After torturing Daryl and continuing to see Rick suffer, “Go Getters” is a Walking Dead episode that felt a little bit lighter on its feet. It has an issue concerning its pacing and how much emotional resonance I should have for a few characters involved, but the episode works for other reasons. Part of it is being away from Negan, yet still seeing his menace in the form of someone who is actually scary to watch. The other thing is getting to understand the Hilltop a bit better. More specifically, getting a better understanding of who controls the Hilltop. All of that and we even got to see Coral Carl go roller skating with his girlfriend.
Let’s get that Carl stuff out of the way. There is only one scene involving Alexandria this week and it features Rick and Aaron not convincing Michonne to come along with them for a scavenger hunt. Meanwhile, Carl catches Enid leaving and eventually goes after her. It’s the B-plot of the episode, but you get a few good character beats between the two. It is enough to know where these two are coming from and why they go the routes they do by the episode’s end.
Seemingly more important is the story between Maggie and Sasha, but here’s the thing, I wasn’t really buying their drama. It once again stems back to the season premiere and how this show mishandles the use of major character deaths. Because The Walking Dead is a show that now seems happier to shock us in the moment with these kinds of events, the lasting impact has been minimized. In a better show, I’d care more about the looks Maggie gives when focusing on the watch given to Glenn by her father. I could have more to say about how Sasha reacts every time Abraham gets a shout out. As it stands, much of this episode felt like filler every time the focus was squarely on these two.
Not helping was the clunky pacing of the episode. “Go Getters” got better as it went along, but it really started off slow with a fairly straightforward information dump involving Maggie’s pregnancy, the grave sites and other details. For a show that is generally fun in its opening minutes before the title sequence, it felt like a lot of dead air. The same can be said for a lot of the scenes where Jesus is supposed to comfort Maggie and Sasha. I’m not sure if it’s an acting thing or the writing is at fault, but it felt like a mixed bag.
Thankfully this episode had two great things going for it. One was Xander Berkeley’s return as Gregory, the cowardly leader of the Hilltop. We are supposed to despise this guy for his actions and how he bows to every Savior command, but Berkeley is completely nailing the persona required here. It has to be tough to play a role that you know will have others hating you, but Gregory is just so easy to watch. The man is self-centered, but strangely sympathetic in how he is making moves that are not technically bad, if it means he keeps himself and his community safe. And just watch how flustered he gets when dealing with people he doesn’t know or debating what immediate action to take when pressed.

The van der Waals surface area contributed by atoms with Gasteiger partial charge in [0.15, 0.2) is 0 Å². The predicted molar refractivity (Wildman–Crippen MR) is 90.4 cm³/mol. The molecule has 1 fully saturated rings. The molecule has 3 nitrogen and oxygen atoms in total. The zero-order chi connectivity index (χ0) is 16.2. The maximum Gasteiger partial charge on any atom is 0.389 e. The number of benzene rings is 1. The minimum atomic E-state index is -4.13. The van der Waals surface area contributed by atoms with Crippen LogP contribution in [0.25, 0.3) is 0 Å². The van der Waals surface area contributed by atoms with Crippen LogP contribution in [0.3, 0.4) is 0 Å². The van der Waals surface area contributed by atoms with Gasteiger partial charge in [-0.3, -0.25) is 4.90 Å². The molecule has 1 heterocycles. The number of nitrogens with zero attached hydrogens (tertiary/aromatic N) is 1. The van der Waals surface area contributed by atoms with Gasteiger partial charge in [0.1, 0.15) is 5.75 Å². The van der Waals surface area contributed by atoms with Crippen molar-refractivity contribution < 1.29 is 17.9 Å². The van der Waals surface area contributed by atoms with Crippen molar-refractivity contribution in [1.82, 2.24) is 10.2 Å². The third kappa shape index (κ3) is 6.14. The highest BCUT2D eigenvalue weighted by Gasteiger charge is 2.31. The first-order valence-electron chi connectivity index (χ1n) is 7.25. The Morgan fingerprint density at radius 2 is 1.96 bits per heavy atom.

Further helping out is Steven Ogg’s Simon, the Negan surrogate who is taking over control of the Hilltop deal with the Saviors. We’ve seen Simon a few times, but we now have a better sense of how he is on his own and it’s the right kind of threatening. It’s not that Simon is a whole new kind of menace; but in how effective he is. We get that Negan and his Saviors are horrible (especially since Rick and the gang now apparently got rid of all the dumb Saviors), but my issues with Jeffrey Dean Morgan are not reflected here. Ogg is not a big star and Simon is not some heavily anticipated character. Those aspects help, but there is also the way he and Berkeley play off each other and a grin that I find far more sinister than Negan’s silly smirk.
The scenes involving Gregory and Simon work well here and make the episode effective in its overall goal. We establish more about how the Saviors function, in addition to setting up some stories involving Maggie, Sasha and Enid living at the Hilltop and whatever is going to happen with Jesus and Carl making their way to Negan. Sure, there was also the action sequence that was silly in its setup (Saviors just opened the gates and lit fires without anyone noticing?), but fun in the moment (Jesus did a flying kick move), but seeing character actors dig into the material was far more worthwhile.
“Go Getters” is no classic episode for the series, but it manages to scale back the level of dourness, while still allowing for flawed and intimidating characters to leave their mark. Hopefully doses of Negan will be more limited or refined in the coming weeks, but if he has to do something horrible again, I can only hope those interactions go as well as they did here. Gregory may be a weasel, but he provided some entertaining beats in the midst of a show caught up nihilistic dread. Too bad he lost all his scotch.